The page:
posted by theora55 at 7:45 AM on May 8, 2018 [2 favorites]

I dunno about you but taking some kind of cooking class in japan would be a very good talking point for a future interview/date/conversation. Or training for any kind of martial art. Oh, I went to japan and learned karate. Oh, I trained under one of the top ramen chefs in japan. Oh, I spent my vacation talking marketing strategy with the head of Toyota brands.

I think the best classes are advanced in a hobby you already have. Like, for me, maybe advanced video game playing or advanced social-media-surfing.

No but really, a cooking class would be very cool.
posted by bbqturtle at 7:56 AM on May 8, 2018 [1 favorite]

If I had a month in Japan, I'd find a way to do a longer-term set of taiko classes or workshop. Playing taiko is immensely fun and a good way to bond with people, because wadaiko-style playing is extremely cooperative. There are one-off classes in the big cities that allow foreigners, but if you'll be there for longer, you could see if you could get into a multiweek session or intensive.

Alternately, if the weather didn't suck, I'd take a really leisurely approach to the Kumano Kodo route, which I think looks prettier than the 88 temple pilgrimage. Or a multiday hiking tour in the Kamikochi area, since it's stunning and August is warm enough to do that. Long hikes are also a good way to get to know people, and Japan has a lot of infrastructure along major trails to allow you to stay indoors and not schlep around a tent.

WWOOF-ing? August would be REALLY REALLY HOT to do farm work, but it involves a homestay and you'd get to know a family and their town really well, and it seems like a unique experience.
posted by bowtiesarecool at 8:31 AM on May 8, 2018 [1 favorite]

If you have a month, then it's just about right for the 88-temple pilgrimage. I also think that if you actually *walk* most of the way you would be able to actually meet and interact with people.

It will be hot, but the pilgrim garb will protect you from the sun (I generally keep totally covered up whenever I spend a day walking around rural Japan, although I must admit that I nearly passed out from the heat last July walking up to the top of Glover Gardens in Nagasaki). Drinking as much water as possible will help, too.

You can also do homestays and farmstays. Just Googling a little should bring those up.

A friend of mine also operates tourism outfit that does cycling and walking trips. He's now based in Nagoya, but he typically takes people to his country home in northern Nagano. He also does trips up and down the Inland Sea (where the majority of the 88-temple circuit is).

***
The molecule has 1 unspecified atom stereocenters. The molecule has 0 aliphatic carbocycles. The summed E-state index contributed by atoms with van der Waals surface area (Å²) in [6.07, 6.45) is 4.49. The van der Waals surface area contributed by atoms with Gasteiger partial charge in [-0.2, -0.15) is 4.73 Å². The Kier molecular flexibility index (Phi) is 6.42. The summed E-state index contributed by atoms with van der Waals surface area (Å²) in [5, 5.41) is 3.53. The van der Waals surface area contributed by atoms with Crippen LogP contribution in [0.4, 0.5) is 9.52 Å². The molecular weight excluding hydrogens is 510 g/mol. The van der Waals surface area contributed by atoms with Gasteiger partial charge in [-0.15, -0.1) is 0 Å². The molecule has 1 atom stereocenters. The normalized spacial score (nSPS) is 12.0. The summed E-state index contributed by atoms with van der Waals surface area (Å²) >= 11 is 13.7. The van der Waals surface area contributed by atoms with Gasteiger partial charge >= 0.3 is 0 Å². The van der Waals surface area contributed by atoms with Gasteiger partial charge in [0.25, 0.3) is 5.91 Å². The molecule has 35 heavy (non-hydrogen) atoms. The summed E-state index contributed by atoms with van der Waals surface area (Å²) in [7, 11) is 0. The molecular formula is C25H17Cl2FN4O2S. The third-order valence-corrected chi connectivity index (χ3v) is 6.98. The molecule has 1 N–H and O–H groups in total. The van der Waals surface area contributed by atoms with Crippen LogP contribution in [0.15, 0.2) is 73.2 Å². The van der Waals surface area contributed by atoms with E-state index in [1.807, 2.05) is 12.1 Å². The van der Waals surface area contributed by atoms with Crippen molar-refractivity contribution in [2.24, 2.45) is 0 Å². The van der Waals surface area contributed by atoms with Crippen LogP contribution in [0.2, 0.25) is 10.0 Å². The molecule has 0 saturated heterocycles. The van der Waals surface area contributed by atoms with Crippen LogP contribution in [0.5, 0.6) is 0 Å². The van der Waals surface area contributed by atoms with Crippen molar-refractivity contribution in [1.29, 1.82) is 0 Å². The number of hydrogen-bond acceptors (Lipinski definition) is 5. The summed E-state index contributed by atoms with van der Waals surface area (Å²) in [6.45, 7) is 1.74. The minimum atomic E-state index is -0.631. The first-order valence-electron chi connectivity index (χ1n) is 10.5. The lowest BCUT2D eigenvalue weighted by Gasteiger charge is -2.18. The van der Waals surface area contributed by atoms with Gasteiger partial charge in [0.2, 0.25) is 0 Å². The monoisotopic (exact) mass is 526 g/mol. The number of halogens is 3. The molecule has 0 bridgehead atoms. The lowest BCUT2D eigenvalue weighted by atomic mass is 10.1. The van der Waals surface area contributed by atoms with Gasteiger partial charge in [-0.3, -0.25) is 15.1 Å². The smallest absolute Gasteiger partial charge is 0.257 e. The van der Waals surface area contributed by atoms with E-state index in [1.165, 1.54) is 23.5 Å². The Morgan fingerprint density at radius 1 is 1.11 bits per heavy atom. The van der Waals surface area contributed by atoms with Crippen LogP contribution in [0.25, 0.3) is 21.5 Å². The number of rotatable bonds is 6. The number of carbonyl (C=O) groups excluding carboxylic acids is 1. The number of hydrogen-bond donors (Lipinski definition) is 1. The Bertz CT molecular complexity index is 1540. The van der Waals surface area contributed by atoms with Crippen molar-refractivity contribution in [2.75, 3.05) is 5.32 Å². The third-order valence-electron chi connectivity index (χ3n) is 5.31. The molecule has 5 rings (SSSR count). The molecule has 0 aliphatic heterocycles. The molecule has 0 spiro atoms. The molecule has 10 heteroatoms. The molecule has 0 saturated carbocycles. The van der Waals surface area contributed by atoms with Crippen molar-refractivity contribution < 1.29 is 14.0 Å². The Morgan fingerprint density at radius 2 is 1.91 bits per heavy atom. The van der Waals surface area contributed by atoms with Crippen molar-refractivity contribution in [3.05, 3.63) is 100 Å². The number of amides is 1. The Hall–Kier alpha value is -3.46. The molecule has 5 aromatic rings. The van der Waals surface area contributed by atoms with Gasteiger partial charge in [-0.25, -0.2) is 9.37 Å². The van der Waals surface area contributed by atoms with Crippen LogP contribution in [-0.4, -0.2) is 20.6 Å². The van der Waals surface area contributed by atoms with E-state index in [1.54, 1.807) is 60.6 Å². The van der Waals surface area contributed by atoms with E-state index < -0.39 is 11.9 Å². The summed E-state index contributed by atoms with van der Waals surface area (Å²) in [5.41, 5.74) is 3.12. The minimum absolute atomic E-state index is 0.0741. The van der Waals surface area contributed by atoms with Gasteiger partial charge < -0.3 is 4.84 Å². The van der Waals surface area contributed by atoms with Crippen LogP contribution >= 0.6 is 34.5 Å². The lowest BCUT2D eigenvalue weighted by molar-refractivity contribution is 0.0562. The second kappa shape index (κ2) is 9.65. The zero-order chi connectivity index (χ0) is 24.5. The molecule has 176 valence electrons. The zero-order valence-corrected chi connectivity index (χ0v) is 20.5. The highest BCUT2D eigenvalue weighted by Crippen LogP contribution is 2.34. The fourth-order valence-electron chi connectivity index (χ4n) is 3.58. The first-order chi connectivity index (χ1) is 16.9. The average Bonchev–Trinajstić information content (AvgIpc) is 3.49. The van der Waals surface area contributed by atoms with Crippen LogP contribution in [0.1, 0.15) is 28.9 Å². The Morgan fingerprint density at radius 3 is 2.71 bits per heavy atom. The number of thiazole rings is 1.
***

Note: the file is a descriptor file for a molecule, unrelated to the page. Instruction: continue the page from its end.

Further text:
The only thing I would worry about is that everything in Japan is PACKED because of the explosion in tourism. So that's going to be your biggest challenge is finding a place to stay.

When we (my family) plan our trips around Japan we typically book about six months in advance now

Of course, you could get around that by backpacking. It perfectly safe, and you can just set up a tent in a public park. Practically every town has its own municipal hot spring, so you can bathe in one of those.

If you're doing the 88-temple circuit, and alternate journey could be walking from Konpira over the mountains to Kochi. That would take probably four or five nights and would be really interesting.
posted by JamesBay at 5:00 PM on May 16, 2018

I think the Kumano route looks interesting, too. There's also a route that goes from I think Shingu to Shirahama that would be an interesting multi-day walk. I'd like to do it.

The Inland Sea region where most of the 88 temples are is heavily industrialized, with steel mills and gas plants and that sort of thing. I prefer Kochi, and if I had a month I would explore Kochi, take the ferry from Uwajima to Beppu, and then walk over the volcano to Kumamoto. Then, take the ferry to Shimabara, walk up Unzen, visit Obama, go to Nagasaki...

If I had a month.
posted by JamesBay at 5:04 PM on May 16, 2018